Thrombopoietin (THPO) and the interaction with its receptor c-Mpl have a nonredundant role in platelet biogenesis and maintenance of the haematopoietic stem cell compartment in postnatal haematopoiesis.
Mutations of c-MPL can either result in loss-of-function and inherited thrombocytopenia (IT) or in gain-of-function and hereditary thrombocythaemia. Similarly, heterozygous gain-of-function mutations in THPO cause hereditary thrombocythaemia, a chronic myeloproliferative syndrome characterised by elevated numbers of circulating platelets, thrombotic or haemorrhagic episodes, and occasional leukaemic transformation. On the other hand, homozygous THPO loss-of-function mutations result in thrombocytopenia evolving in bi-tri lineage bone marrow aplasia of varying degree.
Until recently, loss-of-function mutations in c-MPL were the only known cause of congenital amegakaryocytic thrombocytopenia (CAMT), a disorder characterised by congenital hypomegakaryocytic thrombocytopenia and the development of further cytopenias during childhood until progression to generalised bone marrow aplasia. This severe aplasia is fatal unless children are treated with haematopoietic stem cell transplantation (HSCT).1 Of note, a proportion of patients with the clinical presentation of CAMT do not carry mutations in c-MPL, suggesting that the disease is genetically heterogeneous. It has been hypothesised that the patients with wild-type c-MPL have alterations in genes playing a role upstream or downstream of the receptor.1,2
Recent research showed that homozygous loss-of-function variants in THPO induce a phenotype similar to that caused by c-MPL mutations.3-5 In fact, patients present with hypomegakaryocytic thrombocytopenia with or without anaemia or neutropenia, which progresses to trilineage bone marrow aplasia. The only difference with patients affected with CAMT due to c-MPL mutation was that in these THPO-mutated subjects the HSCT was constantly unsuccessful.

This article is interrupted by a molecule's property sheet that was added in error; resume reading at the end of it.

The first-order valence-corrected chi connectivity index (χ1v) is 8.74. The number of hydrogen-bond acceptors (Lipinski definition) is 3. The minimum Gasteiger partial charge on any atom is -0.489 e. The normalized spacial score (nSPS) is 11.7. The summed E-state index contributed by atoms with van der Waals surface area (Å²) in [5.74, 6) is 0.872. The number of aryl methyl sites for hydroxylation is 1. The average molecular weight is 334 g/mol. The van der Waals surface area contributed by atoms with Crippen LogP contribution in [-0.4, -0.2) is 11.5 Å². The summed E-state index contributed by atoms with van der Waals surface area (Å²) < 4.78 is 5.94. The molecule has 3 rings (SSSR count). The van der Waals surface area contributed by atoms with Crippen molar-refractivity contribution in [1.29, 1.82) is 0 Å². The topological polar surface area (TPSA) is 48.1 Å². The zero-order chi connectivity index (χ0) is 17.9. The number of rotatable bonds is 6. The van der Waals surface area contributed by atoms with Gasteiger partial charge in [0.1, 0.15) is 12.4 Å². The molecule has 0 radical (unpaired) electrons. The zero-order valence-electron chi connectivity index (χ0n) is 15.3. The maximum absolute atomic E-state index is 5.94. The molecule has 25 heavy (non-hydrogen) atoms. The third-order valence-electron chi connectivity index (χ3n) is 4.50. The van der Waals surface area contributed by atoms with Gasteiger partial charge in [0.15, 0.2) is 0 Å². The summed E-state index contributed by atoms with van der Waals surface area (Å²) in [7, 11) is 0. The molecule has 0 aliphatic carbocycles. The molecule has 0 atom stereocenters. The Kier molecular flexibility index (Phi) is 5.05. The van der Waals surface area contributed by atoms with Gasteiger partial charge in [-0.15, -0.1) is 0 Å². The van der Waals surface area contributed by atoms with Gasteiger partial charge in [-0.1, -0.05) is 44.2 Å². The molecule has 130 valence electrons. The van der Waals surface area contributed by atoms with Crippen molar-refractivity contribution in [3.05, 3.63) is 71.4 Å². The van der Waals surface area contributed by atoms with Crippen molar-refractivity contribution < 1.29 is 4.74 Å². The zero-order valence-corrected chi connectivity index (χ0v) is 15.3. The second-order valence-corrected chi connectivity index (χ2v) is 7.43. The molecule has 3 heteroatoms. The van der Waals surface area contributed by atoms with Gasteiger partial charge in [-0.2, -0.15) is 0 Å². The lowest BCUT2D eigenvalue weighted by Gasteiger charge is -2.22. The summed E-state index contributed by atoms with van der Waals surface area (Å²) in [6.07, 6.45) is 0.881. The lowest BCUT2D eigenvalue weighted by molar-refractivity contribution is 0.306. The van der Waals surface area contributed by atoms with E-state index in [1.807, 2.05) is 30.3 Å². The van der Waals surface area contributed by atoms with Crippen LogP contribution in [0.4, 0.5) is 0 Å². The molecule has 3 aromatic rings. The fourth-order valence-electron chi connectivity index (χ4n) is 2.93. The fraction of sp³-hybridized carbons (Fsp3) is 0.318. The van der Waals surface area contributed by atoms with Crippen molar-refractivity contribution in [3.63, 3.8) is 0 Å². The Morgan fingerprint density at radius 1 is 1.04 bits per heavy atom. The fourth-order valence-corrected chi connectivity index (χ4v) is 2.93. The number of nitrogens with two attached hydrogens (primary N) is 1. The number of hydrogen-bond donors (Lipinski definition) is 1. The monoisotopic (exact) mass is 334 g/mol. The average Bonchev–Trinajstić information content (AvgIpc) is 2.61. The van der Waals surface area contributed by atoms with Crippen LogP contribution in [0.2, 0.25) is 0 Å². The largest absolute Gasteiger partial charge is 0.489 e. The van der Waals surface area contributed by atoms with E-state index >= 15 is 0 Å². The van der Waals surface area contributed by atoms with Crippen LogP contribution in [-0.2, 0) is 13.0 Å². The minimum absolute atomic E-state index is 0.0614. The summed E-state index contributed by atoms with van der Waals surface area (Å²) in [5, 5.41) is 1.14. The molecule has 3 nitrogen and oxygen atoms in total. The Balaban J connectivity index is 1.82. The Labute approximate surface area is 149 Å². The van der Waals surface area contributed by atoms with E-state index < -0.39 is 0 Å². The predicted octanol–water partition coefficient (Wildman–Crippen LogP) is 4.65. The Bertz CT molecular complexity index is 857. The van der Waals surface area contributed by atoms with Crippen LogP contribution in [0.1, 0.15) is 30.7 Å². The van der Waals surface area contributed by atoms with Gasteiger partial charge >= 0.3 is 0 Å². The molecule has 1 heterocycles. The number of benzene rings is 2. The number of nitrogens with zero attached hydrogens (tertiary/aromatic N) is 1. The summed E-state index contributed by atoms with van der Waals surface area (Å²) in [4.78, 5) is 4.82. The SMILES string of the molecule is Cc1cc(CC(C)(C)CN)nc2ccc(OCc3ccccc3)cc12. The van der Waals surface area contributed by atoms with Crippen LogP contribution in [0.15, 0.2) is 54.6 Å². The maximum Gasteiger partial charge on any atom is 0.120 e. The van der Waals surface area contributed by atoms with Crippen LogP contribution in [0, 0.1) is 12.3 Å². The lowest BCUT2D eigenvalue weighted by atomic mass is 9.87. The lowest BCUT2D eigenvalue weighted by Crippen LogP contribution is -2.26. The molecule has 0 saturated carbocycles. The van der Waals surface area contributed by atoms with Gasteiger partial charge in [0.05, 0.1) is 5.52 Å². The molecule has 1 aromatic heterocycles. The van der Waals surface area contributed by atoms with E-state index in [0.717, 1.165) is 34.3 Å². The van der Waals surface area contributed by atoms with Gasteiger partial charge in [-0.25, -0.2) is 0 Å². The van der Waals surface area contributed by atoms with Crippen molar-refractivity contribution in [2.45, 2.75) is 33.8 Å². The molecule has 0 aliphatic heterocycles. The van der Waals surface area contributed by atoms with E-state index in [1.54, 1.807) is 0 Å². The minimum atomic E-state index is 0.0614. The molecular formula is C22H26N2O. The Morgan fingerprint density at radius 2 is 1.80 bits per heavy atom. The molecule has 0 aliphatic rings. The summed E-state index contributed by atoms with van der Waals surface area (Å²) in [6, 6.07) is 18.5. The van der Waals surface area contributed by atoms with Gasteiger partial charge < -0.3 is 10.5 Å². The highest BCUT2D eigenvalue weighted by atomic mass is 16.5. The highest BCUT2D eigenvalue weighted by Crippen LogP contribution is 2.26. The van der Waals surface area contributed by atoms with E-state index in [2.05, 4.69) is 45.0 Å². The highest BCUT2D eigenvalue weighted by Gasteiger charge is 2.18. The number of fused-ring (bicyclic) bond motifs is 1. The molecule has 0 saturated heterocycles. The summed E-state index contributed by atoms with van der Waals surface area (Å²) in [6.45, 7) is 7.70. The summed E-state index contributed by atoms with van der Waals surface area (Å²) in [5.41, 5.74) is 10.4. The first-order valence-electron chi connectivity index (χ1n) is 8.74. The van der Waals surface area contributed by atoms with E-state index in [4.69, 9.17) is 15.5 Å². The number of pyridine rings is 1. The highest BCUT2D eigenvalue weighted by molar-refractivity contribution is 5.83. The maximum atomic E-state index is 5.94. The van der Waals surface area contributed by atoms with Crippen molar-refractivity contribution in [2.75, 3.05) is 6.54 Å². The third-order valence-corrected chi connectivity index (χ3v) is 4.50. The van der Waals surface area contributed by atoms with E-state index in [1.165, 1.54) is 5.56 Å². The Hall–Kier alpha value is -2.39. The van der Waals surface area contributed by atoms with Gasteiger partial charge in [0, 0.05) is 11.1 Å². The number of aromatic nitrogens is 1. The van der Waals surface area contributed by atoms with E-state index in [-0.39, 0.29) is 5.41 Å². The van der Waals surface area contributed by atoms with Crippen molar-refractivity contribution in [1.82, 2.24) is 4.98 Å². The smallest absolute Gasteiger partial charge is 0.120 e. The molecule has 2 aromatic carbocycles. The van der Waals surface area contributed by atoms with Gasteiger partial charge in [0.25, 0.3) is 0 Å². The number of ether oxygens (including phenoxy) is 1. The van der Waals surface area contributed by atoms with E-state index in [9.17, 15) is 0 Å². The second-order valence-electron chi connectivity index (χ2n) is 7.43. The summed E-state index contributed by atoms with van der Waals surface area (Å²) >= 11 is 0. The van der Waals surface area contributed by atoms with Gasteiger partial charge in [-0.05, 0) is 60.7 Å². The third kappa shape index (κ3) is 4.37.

Since the endogenous THPO is cleared from circulation by megakaryocytes and platelets, the serum or plasma THPO levels are markedly increased in all forms of bone marrow aplasia or hypoplasia, including CAMT due to c-MPL mutations.6-8 In contrast, the serum THPO concentration was not increased in patients with THPO-variants. These observations suggest that measurement of the serum THPO level could be useful to discriminate CAMT patients with c-MPL mutations from those with THPO-variants or other bone marrow failure syndromes.
THPO-mimetic drugs represent an appealing therapeutic option for the cytopenias caused by THPO mutations.9 Consistently, romiplostim was effective at increasing platelet count in all at-risk patients,4,5 as well as at increasing haemoglobin concentration and neutrophil count in subjects presenting with anaemia and/or neutropenia. Besides the haematological response, romiplostim induced remission of spontaneous bleeding and transfusion independence. Thus, recognising THPO-variants is essential for correct management and avoiding the use of invasive and unnecessary treatments, such as HSCT and immunosuppressive drugs.
Additionally, Noris et al.10 recently described a new, autosomal dominant form of IT caused by a THPO heterozygous variant leading to a truncated THPO protein, characterised by normal or slightly increased platelet size; affected subjects had no bleeding tendency and their thrombocytopenia was discovered incidentally. Unlike the homozygous THPO-variant, this innocuous disease has to be distinguished from the more severe autosomal dominant IT with normal platelet size deriving from mutations in ETV6, ANKRD26, and RUNX1, which predispose individuals to the development of haematological malignancies.